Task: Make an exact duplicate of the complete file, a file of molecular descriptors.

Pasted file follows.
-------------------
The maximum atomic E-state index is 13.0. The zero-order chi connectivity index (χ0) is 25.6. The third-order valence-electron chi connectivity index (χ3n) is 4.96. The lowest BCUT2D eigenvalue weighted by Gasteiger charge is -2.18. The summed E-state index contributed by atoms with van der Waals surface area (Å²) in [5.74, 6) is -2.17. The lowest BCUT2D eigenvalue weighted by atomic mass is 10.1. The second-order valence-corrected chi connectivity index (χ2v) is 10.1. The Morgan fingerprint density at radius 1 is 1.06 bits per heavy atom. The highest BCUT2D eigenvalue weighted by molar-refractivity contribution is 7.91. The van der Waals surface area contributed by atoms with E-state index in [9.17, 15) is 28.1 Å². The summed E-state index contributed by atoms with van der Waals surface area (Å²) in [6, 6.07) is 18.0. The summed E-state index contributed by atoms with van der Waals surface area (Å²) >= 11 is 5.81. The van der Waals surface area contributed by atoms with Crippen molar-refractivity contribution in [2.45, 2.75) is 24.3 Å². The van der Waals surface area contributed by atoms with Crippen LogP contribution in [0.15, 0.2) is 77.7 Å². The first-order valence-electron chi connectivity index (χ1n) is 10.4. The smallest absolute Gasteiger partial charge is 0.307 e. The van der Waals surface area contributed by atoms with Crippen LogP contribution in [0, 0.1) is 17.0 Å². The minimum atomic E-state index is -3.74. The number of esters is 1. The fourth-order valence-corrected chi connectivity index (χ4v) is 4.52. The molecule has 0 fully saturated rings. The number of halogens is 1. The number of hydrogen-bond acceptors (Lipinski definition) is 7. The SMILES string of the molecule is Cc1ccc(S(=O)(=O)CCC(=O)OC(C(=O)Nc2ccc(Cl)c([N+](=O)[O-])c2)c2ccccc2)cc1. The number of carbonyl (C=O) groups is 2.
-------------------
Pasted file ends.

The maximum atomic E-state index is 13.0. The zero-order chi connectivity index (χ0) is 25.6. The third-order valence-electron chi connectivity index (χ3n) is 4.96. The lowest BCUT2D eigenvalue weighted by Gasteiger charge is -2.18. The summed E-state index contributed by atoms with van der Waals surface area (Å²) in [5.74, 6) is -2.17. The lowest BCUT2D eigenvalue weighted by atomic mass is 10.1. The second-order valence-corrected chi connectivity index (χ2v) is 10.1. The Morgan fingerprint density at radius 1 is 1.06 bits per heavy atom. The highest BCUT2D eigenvalue weighted by molar-refractivity contribution is 7.91. The van der Waals surface area contributed by atoms with E-state index in [9.17, 15) is 28.1 Å². The summed E-state index contributed by atoms with van der Waals surface area (Å²) in [6, 6.07) is 18.0. The summed E-state index contributed by atoms with van der Waals surface area (Å²) >= 11 is 5.81. The van der Waals surface area contributed by atoms with Crippen molar-refractivity contribution in [2.45, 2.75) is 24.3 Å². The van der Waals surface area contributed by atoms with Crippen LogP contribution in [0.15, 0.2) is 77.7 Å². The first-order valence-electron chi connectivity index (χ1n) is 10.4. The smallest absolute Gasteiger partial charge is 0.307 e. The van der Waals surface area contributed by atoms with Crippen LogP contribution in [0, 0.1) is 17.0 Å². The minimum atomic E-state index is -3.74. The number of esters is 1. The fourth-order valence-corrected chi connectivity index (χ4v) is 4.52. The molecule has 0 fully saturated rings. The number of halogens is 1. The number of hydrogen-bond acceptors (Lipinski definition) is 7. The SMILES string of the molecule is Cc1ccc(S(=O)(=O)CCC(=O)OC(C(=O)Nc2ccc(Cl)c([N+](=O)[O-])c2)c2ccccc2)cc1. The number of carbonyl (C=O) groups is 2.